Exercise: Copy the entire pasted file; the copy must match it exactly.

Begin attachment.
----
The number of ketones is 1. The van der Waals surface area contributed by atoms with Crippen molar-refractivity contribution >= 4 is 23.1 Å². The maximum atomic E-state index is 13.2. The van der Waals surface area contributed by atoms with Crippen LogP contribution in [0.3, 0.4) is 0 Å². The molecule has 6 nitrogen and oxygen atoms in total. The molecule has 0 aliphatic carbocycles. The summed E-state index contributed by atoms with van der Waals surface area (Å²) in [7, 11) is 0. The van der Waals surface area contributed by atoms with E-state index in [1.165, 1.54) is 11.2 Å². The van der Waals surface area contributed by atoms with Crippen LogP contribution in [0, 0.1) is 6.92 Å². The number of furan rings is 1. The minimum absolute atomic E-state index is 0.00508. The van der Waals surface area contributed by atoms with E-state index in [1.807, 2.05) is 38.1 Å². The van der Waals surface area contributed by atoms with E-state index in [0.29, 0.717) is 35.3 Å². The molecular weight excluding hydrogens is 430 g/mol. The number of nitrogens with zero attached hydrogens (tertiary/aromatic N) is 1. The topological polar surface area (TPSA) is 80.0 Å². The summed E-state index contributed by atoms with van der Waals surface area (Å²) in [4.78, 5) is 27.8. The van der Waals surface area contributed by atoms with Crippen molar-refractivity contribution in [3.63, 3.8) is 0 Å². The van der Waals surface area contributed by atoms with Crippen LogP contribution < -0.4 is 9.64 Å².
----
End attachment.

The number of ketones is 1. The van der Waals surface area contributed by atoms with Crippen molar-refractivity contribution >= 4 is 23.1 Å². The maximum atomic E-state index is 13.2. The van der Waals surface area contributed by atoms with Crippen LogP contribution in [0.3, 0.4) is 0 Å². The molecule has 6 nitrogen and oxygen atoms in total. The molecule has 0 aliphatic carbocycles. The summed E-state index contributed by atoms with van der Waals surface area (Å²) in [7, 11) is 0. The van der Waals surface area contributed by atoms with E-state index in [1.165, 1.54) is 11.2 Å². The van der Waals surface area contributed by atoms with Crippen LogP contribution in [0, 0.1) is 6.92 Å². The number of furan rings is 1. The minimum absolute atomic E-state index is 0.00508. The van der Waals surface area contributed by atoms with E-state index in [1.807, 2.05) is 38.1 Å². The van der Waals surface area contributed by atoms with E-state index in [0.29, 0.717) is 35.3 Å². The molecular weight excluding hydrogens is 430 g/mol. The number of nitrogens with zero attached hydrogens (tertiary/aromatic N) is 1. The topological polar surface area (TPSA) is 80.0 Å². The summed E-state index contributed by atoms with van der Waals surface area (Å²) in [4.78, 5) is 27.8. The van der Waals surface area contributed by atoms with Crippen molar-refractivity contribution in [3.63, 3.8) is 0 Å². The van der Waals surface area contributed by atoms with Crippen LogP contribution < -0.4 is 9.64 Å².